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Are Performance Reviews Worth Reviving?

Thursday, September 15, 2016

The unintended consequences of eliminating annual ratings.

There's a lot of chatter among talent leaders promoting the overhaul—and even elimination—of typical performance reviews. To better understand the impact that performance ratings have, CEB surveyed nearly 10,000 employees in its 2016 Pay for Performance Employee Survey. These employees were from across the globe, spanning 18 countries, and from a representative sample of industries and organizational sizes. CEB compared the outcomes and perceptions of those employees in organizations that use performance ratings with those in organizations without ratings.

The Real Impact of Eliminating Performance Ratings found that only 4 percent of HR leaders feel they are effective at accurately assessing employee performance. The reasons are clear: The process is most often time-consuming, overly administrative, and disconnected from day-to-day work and the behaviors that actually improve employee performance.

It's well established that performance management systems need to change in most organizations. CEB reports that 41 percent of companies want some sort of change to their current system, and one in three (33 percent) believe significant changes are necessary. Meanwhile, 6 percent report that they already have removed ratings, with another 15 percent saying they have plans to remove ratings in the future.

If you read the headlines, initial reactions from employees and managers about removing ratings are positive. But those good vibes tend to fade after the first performance review cycle, according to the CEB research. The data analysis finds that at most companies, employee performance drops by nearly 10 percent when ratings are removed because of breakdowns in managers' ability to manage, and a fall in employee engagement.


CEB analysis shows that eliminating ratings leads to four unintended outcomes:

  • Manager conversation quality declines by 14 percent because managers struggle to explain to employees how they performed in the past and what steps to take to improve future performance.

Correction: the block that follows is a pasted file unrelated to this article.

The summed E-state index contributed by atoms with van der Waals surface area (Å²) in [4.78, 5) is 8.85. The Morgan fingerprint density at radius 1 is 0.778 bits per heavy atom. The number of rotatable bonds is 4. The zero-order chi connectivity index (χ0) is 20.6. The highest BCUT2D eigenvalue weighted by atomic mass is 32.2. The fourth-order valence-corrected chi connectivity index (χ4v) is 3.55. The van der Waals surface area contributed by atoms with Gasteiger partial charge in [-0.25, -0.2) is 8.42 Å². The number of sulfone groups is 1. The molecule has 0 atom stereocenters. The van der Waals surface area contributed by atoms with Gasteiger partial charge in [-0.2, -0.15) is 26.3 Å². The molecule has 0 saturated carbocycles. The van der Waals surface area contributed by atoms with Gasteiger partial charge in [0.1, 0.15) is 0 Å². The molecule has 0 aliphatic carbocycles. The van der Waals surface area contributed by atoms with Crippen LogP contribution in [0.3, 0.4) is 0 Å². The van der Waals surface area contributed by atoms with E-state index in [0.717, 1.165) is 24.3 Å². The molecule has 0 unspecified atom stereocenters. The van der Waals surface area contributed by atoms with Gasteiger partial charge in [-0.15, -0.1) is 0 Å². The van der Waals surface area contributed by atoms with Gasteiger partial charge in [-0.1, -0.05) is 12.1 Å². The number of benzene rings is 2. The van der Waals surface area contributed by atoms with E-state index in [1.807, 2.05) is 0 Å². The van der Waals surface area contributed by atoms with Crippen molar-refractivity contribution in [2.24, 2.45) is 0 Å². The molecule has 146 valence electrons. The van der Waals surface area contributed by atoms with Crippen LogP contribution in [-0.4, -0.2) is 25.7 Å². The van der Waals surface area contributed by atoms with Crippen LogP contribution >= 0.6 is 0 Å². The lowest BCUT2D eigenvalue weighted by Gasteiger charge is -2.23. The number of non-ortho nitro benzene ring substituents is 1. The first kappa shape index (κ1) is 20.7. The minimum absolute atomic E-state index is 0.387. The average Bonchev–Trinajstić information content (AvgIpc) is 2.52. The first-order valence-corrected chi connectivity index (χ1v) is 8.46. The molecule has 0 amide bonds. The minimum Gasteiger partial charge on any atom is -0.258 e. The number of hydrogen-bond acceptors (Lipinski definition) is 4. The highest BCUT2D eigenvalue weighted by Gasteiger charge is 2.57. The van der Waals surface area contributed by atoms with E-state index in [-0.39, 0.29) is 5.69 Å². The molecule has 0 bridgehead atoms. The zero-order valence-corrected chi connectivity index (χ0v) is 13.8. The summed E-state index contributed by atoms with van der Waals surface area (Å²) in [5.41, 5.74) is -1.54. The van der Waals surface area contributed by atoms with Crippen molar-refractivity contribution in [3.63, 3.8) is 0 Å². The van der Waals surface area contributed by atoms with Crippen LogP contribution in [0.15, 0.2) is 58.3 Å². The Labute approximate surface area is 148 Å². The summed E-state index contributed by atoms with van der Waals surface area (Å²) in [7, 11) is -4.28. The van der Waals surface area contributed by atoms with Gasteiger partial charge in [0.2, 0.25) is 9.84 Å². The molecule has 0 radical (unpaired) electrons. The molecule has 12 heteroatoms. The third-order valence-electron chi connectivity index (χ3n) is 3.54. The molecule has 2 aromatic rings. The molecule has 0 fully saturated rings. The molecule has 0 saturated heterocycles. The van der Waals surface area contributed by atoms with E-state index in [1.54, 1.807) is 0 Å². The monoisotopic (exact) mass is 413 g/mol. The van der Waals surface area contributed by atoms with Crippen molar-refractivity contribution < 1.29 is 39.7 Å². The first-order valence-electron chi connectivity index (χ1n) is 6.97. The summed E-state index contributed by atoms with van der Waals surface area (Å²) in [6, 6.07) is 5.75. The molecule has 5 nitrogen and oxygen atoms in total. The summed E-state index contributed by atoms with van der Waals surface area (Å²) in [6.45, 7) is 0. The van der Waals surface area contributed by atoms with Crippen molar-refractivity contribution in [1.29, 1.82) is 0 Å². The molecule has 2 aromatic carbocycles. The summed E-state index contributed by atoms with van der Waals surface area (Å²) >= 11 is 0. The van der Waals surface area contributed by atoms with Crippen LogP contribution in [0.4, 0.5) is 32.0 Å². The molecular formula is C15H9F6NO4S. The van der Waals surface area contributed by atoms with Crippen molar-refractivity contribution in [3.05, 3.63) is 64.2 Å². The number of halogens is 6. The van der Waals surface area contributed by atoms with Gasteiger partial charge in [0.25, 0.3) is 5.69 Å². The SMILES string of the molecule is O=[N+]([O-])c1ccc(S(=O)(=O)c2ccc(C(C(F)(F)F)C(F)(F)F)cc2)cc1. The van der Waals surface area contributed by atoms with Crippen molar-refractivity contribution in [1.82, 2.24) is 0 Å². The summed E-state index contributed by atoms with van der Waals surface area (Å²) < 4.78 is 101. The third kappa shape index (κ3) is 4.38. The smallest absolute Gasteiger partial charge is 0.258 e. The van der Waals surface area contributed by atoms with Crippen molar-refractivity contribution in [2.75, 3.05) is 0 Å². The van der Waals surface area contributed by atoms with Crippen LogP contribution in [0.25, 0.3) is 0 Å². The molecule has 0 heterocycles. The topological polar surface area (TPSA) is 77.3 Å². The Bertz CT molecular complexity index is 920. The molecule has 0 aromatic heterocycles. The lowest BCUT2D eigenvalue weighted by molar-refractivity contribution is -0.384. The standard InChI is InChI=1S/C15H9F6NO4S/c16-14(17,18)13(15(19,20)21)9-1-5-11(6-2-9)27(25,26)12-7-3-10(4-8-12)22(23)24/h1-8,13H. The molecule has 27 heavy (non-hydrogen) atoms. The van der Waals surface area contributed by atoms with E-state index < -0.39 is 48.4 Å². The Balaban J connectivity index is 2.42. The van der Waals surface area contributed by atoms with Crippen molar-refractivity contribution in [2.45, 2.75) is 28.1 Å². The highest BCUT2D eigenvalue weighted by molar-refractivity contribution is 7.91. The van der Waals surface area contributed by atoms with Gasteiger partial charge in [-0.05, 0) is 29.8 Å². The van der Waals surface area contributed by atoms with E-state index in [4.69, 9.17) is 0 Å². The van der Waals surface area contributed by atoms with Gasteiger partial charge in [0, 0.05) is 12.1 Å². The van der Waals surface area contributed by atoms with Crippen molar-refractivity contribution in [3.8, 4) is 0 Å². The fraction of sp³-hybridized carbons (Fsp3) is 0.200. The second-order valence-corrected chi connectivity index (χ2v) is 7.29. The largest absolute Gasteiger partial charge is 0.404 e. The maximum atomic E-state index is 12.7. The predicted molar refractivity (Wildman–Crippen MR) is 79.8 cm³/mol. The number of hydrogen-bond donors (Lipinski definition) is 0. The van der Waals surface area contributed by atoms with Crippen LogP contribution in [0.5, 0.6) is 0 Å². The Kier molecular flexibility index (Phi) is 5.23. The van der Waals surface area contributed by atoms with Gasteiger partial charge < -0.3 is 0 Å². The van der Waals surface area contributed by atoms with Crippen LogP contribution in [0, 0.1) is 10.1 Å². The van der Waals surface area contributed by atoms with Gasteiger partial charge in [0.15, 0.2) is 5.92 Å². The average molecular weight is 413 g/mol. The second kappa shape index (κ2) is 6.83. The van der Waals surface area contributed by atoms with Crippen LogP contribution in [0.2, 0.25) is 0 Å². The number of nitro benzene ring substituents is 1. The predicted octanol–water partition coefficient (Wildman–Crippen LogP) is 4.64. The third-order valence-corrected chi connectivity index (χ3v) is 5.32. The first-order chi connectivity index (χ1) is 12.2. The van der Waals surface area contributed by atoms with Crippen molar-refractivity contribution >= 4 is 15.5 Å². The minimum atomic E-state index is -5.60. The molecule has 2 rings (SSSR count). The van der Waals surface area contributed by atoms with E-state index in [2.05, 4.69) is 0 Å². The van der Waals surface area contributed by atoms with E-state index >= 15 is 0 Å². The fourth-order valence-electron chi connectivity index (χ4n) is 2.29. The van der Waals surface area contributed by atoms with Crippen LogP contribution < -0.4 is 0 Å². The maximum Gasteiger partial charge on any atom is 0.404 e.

• Managers have more time, but time spent on informal conversations decreases by 10 hours because managers do not shift that extra time toward ongoing, informal performance conversations.
  • Top performers' satisfaction with pay differentiation decreases by 8 percent because managers have trouble explaining how pay decisions are made and linked to individual contributions.
  • Employee engagement drops by 6 percent because managers are unable to do the very things that are proved to engage employees, such as set expectations for their team, hold clear performance and development conversations, and provide appropriate rewards and recognition.

Rather than getting sidetracked by the ratings debate, CEB suggests that all companies try to improve their performance management in three—mostly common sense—ways:

  • Provide ongoing, not episodic, performance feedback. Increasing the frequency of informal performance conversations enables managers to provide more timely feedback to employees and to adjust expectations about what's required from an employee given recent organizational changes or her past performance. This can improve employee performance by up to 12 percent, according to CEB's analysis.
  • Make performance reviews forward looking, not backward looking. Assessing and discussing future performance provides managers and employees with a more accurate understanding of their abilities to meet future business needs and how to improve those abilities.
  • Include peer feedback. Collecting feedback from peers who understand employees' work helps managers assess and discuss employee performance in an environment where employees must increasingly work with peers to be effective.

Read more from CTDO magazine: Essential talent development content for C-suite leaders.

About the Author

Ryann K. Ellis is an editor for the Association of Talent Development (ATD). She has been covering workplace learning and performance for ATD (formerly the American Society for Training & Development) since 1995. She currently sources and authors content for TD Magazine and CTDO, as well as manages ATD's Community of Practice blogs. Contact her at [email protected]

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